Equipment is defined in the Property Accounting section of the SAM as all tangible and intangible personal property that meets the capitalization criteria set forth in the SAM section 8602.The acquisition cost of all property, capitalized and non-capitalized, is included in the property register. All costs to acquire, install, and prepare property for its intended use are included in the acquisition cost. This amount is used to determine if the property meets the capitalization criteria. See SAM sections 8615 and 8635 for further criteria on intangible and internally generated intangible assets. The capitalized segment of the property register also serves as the subsidiary ledger to the Capital Assets Group of Accounts (SAM section 8600 et seq.).
The purpose of the Payee Data Record (STD. 204) form is to obtain payee data for information reporting and to ensure tax compliance with the Internal Revenue Service (IRS) and/or the Franchise Tax Board (FTB). Therefore, a completed STD. 204 must be on file with the state before payments are disbursed. A STD. 204 is required for any non-governmental entity or individual entering into a business transaction that may lead to a payment from the state. Note: Non-state employees authorized to receive travel expense reimbursements directly from departments must also complete a STD. 204. If a payment is reportable to the IRS and/or the FTB, the state prepares an information return for the Taxpayer Identification Number (TIN) provided by the payee on the STD. 204. The TIN for an individual or a sole proprietor is his/her Social Security Number. (Internal Revenue Code section 6109(a); Revenue and Taxation Code section 18646; SAM section 8422.19 et seq.)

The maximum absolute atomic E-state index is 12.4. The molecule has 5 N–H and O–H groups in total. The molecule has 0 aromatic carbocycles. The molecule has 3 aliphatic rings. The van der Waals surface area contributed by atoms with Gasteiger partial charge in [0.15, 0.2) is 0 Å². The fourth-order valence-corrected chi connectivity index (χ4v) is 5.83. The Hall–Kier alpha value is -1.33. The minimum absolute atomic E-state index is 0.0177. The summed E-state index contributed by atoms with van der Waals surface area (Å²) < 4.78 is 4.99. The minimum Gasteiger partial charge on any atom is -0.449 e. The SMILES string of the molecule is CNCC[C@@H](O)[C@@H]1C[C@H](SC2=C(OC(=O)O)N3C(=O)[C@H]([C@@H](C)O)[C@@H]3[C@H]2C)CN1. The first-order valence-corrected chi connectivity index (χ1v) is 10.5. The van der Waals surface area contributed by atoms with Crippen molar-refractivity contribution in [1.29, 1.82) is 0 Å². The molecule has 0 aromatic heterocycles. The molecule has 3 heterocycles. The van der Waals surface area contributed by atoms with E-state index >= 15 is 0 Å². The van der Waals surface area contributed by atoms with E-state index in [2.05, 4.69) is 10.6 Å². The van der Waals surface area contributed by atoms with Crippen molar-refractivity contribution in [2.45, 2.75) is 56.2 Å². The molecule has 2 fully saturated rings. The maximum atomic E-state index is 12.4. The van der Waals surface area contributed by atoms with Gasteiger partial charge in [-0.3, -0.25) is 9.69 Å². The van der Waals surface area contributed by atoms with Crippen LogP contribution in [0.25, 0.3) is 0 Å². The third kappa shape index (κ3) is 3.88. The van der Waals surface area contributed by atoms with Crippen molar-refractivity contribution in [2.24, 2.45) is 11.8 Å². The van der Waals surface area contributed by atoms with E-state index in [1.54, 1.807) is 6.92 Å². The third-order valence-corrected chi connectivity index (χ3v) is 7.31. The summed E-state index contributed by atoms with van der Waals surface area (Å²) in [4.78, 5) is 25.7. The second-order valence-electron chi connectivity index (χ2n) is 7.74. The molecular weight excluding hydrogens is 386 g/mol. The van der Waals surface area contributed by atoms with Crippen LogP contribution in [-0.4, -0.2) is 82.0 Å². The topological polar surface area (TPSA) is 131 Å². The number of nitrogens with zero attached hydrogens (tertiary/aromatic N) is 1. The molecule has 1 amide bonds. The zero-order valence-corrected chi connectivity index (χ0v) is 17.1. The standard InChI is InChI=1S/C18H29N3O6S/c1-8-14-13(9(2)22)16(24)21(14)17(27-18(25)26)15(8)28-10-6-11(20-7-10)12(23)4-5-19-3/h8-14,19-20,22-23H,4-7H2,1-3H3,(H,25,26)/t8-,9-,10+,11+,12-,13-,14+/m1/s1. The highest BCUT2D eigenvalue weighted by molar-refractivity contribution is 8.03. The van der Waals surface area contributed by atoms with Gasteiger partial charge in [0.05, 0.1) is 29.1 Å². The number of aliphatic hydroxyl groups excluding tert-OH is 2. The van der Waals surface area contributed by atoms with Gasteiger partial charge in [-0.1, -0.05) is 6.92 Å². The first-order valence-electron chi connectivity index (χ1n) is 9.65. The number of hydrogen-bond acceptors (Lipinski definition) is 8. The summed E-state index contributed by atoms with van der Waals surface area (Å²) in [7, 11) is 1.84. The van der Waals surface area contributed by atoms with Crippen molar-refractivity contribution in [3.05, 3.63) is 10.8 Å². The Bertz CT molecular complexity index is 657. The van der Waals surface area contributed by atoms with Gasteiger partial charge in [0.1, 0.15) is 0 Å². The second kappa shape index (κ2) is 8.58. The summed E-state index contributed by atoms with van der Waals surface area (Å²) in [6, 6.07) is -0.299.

Cities and counties possess the power to levy utility users taxes; however, that power is limited in application to the State. As a general principle, it has long been declared that the State is ordinarily regarded as exempt from taxes imposed by a local entity. Therefore, the Legislature must expressly limit or waive the State’s immunity for the State to be subject to local taxation.
No, there is no glossary or definition for the object codes. The State accounts and reports on a budgetary basis. As such, departmental budget staff establish allotments for object codes and the expenditures should be consistent with the budgetary allotments. In addition, comparability should be maintained from year-to-year.
Yes, departments can disburse general cash to:
Issue refunds (SAM Section 8095).
Remit money to the State Treasury (SAM Section 8091).
Purchase or buy back dishonored checks from the bank (SAM Section 8043).
Departments can disburse revolving fund cash for:
Prior fiscal year payments (SAM Section 8110).
Payment to an employee for salary earned when errors or delays prevent the payroll warrant from being delivered (SAM Section 8595).
The CAL-Card rebate is a performance bonus that is distributed by the credit card company to departments for timely payment of invoices. Because the rebate cannot be identified to a specific invoice or vendor, the bonus will be classified as Miscellaneous Revenue for those departments whose primary funding source is a governmental cost fund. Departments whose primary funding source is a nongovernmental cost fund will use Operating Revenue, Other.Additional rebate information is available at the Department of General Services CAL-Card website, see FAQ question #4 at: Cal-Card Frequently Asked Questions.
The Accounting Officer must submit a written request on departmental letterhead to: Fiscal Systems and Consulting Unit, IMMS A-15, Department of Finance, 915 L Street, Sacramento, CA 95814
The request must include all pertinent information necessary to review the request such as:
Description of request; including description of current process if change is proposed
Information required in applicable SAM section
Justification for request
Listing of costs and/or dollar amounts involved
Completed forms, if required (e.g., form AUD-10 for Special Deposit Fund accounts)
Contact name, e-mail address, and telephone number
No, FSCU is only responsible for specific sections of SAM. The responsible department and contact person for all SAM sections are listed in SAM Section 0030.